Austria is simply stunning, reminding me of Colorado, but greener, with pastures running up the sides of the hills. Wish we'd had a few more days, but look forward to going back someday. Hmmm... those roads sure would be fun on a motorcycle.

Truly a good summary and introduction to camping in western Europe. We lived there for 20 years enjoying "camping" through the children's early and teen age years. Caravans (trailers) are generally quite "light" compared to an Airstream though most have the basic facilities one wants and needs. I laugh/smile about the "push in final trailer placement" comments. YES, the European campgrounds are full of folk eager to help their neighbors get in and/or out. All you need to do is stop your progress, get out of the tow vehicle and look perplexed. Within minutes several neighbors will be "taking over" your movement requirements. You never need fear requesting help; it is available without asking. The complete opposite my experience in the US where campground owners won't offer any advice or assistance for fear you will sue them if their help causes you issues. Sad, our litigious society really bothers me. Visit Europe and camp if able. Camping there is mainly for the middle class. Campgrounds are in or contiguous with cities and villages. Campers, especially the Dutch, bring a months supply of all needs with them, Grounds are "tight" and children facilities everywhere. We loved it and do think camping with our Airstream, different. Keep in mind trailers are rarely heavier than 1200 kilos.
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Old 06-30-2015, 06:47 PM   #11
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Great information. Thank's for all the info. Look's like a Beautiful Trip.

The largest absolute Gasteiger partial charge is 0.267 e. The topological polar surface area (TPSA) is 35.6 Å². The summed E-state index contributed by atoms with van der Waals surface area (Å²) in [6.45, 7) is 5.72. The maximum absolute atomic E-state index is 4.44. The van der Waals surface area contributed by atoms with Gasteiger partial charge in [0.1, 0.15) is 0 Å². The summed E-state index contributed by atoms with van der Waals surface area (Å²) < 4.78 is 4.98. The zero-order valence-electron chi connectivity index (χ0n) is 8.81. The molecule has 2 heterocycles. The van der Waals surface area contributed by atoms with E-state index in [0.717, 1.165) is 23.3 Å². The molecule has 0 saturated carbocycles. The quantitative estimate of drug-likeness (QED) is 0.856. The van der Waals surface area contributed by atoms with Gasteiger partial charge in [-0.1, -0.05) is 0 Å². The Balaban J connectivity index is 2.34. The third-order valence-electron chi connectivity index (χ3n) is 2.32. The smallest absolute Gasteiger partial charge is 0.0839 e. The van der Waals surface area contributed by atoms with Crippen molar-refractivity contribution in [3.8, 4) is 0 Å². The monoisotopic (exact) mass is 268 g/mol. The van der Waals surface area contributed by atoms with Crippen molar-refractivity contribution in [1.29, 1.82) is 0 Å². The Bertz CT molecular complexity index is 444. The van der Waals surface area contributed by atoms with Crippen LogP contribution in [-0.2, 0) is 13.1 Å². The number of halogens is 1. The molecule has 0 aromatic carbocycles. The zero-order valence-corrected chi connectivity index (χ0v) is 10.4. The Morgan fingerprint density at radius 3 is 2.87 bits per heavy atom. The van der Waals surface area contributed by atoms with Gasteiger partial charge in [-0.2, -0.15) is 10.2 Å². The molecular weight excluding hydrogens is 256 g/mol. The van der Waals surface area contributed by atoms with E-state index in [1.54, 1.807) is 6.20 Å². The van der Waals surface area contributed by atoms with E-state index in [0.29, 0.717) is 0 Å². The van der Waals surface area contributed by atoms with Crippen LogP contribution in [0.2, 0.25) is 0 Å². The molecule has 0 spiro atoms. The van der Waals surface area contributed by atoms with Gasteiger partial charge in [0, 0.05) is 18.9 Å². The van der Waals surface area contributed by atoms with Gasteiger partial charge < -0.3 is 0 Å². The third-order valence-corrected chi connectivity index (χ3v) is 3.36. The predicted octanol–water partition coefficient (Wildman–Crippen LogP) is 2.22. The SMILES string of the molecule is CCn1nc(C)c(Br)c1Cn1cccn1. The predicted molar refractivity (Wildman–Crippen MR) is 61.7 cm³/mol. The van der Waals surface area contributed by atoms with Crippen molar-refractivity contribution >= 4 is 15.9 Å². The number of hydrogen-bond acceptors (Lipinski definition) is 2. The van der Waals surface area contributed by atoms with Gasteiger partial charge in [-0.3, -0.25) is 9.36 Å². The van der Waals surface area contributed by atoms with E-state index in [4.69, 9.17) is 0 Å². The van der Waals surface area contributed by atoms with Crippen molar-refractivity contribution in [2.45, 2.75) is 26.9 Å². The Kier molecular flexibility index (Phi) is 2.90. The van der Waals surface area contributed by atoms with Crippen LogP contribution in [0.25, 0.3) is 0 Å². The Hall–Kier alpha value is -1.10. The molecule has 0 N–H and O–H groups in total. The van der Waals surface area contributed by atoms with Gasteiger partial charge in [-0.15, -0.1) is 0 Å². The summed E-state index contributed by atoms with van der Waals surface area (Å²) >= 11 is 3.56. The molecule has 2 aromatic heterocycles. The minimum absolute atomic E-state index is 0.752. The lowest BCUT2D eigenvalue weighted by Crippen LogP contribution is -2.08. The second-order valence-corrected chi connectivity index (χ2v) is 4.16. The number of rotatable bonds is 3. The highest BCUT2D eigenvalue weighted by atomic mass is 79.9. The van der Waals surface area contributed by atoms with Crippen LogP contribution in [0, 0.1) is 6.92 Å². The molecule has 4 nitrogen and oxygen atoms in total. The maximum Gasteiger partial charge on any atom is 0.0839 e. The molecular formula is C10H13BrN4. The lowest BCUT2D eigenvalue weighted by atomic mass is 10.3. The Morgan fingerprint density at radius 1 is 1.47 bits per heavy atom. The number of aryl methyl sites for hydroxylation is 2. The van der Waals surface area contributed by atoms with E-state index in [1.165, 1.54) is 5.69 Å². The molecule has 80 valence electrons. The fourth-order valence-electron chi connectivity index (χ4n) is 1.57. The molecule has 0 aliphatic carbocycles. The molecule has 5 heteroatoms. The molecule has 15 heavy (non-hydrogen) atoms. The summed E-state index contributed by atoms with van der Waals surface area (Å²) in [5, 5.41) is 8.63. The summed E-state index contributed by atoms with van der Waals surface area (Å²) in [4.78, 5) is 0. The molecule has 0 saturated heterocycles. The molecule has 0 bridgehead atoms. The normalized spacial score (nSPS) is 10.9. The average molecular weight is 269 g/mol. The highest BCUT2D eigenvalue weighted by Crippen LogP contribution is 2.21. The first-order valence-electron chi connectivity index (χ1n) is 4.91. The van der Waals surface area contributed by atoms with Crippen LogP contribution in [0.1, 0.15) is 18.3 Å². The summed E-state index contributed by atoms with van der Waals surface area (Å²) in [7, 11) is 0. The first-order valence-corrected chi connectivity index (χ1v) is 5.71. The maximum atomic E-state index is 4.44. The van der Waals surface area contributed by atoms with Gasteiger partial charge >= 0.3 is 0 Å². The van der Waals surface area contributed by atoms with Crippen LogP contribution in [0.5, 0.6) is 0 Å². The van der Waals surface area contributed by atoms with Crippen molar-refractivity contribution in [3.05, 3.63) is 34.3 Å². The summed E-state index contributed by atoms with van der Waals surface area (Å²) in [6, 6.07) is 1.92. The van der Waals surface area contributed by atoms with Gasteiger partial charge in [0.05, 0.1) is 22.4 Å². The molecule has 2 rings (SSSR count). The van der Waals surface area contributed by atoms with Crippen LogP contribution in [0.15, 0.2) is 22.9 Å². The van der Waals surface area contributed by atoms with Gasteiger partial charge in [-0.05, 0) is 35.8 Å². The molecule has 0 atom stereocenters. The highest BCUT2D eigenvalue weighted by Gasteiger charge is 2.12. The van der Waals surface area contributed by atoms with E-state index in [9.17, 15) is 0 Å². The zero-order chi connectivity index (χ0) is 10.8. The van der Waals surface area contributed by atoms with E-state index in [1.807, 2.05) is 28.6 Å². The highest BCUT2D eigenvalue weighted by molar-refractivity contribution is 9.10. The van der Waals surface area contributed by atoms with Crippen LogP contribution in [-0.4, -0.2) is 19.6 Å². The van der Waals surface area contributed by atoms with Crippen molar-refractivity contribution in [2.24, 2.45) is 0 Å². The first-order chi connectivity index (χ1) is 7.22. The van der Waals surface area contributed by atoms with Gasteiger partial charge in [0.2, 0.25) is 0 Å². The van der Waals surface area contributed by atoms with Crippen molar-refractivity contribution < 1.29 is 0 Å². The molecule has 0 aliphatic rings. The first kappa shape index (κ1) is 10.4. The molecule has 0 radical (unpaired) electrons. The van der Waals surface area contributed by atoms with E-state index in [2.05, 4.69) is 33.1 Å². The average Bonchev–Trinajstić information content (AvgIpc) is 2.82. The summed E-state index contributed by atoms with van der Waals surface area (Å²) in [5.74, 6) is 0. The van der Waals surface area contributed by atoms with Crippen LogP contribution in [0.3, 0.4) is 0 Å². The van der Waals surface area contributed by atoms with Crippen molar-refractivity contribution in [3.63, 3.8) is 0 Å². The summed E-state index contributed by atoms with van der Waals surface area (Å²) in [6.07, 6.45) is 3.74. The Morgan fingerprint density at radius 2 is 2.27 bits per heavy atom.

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Old 06-30-2015, 07:05 PM   #12
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Great info. Thanks! When we visited the mothership last year, we saw them making some of the 7'6" wide Airstreams for the European market. As mine is 8'6", those Euro models are NOTICEABLY smaller and from your description, would need to be to tool around those roads.
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Old 06-30-2015, 08:36 PM   #13
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Great review, made me a little homesick as I am from UK and will go back when I retire in a few _____ (fill the gap with either days, months or years dependent on what sort of day I have had at work!)

The tradition of van conversions is very widespread and off the shelf conversions are regarded as 'expensive' (even if about 1/3 the cost of an Interstate), much more common is a home conversion and there are companies that sell complete kits (https://www.reimo.com/en/).

Our Argosy MH has been built to 'hold its own' when we take it back to the UK - from starting with a 20ft Argosy (so it fits on the drive of the house we own over there) to all the systems (cartridge toilet (no black water tank), water, electric, propane) able to be used in both US and UK.

Just a small example is, we have had to make sure that we have no digital timers on board (or they can be replaced) as although it is relatively straight forward to use a 5kva 220/240 to 110 volt transformer to bring down the shore power down (we only have 30amp on board), the 50Hz frequency is much harder to change; it was a very strange series of calls with the guys from Magnum trying to make sure the MMS1012 is going to be OK on the transformer.
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Old 06-30-2015, 09:49 PM   #14
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Thanks for a great post(s). I've been tent camping from the car boot and backpacking when I was younger, but never trailer/rv traveling in Europe. I'm hoping to do so in New Zealand soon. My brother and his family did and it was a great trip: great people met all along the way. Thanks again.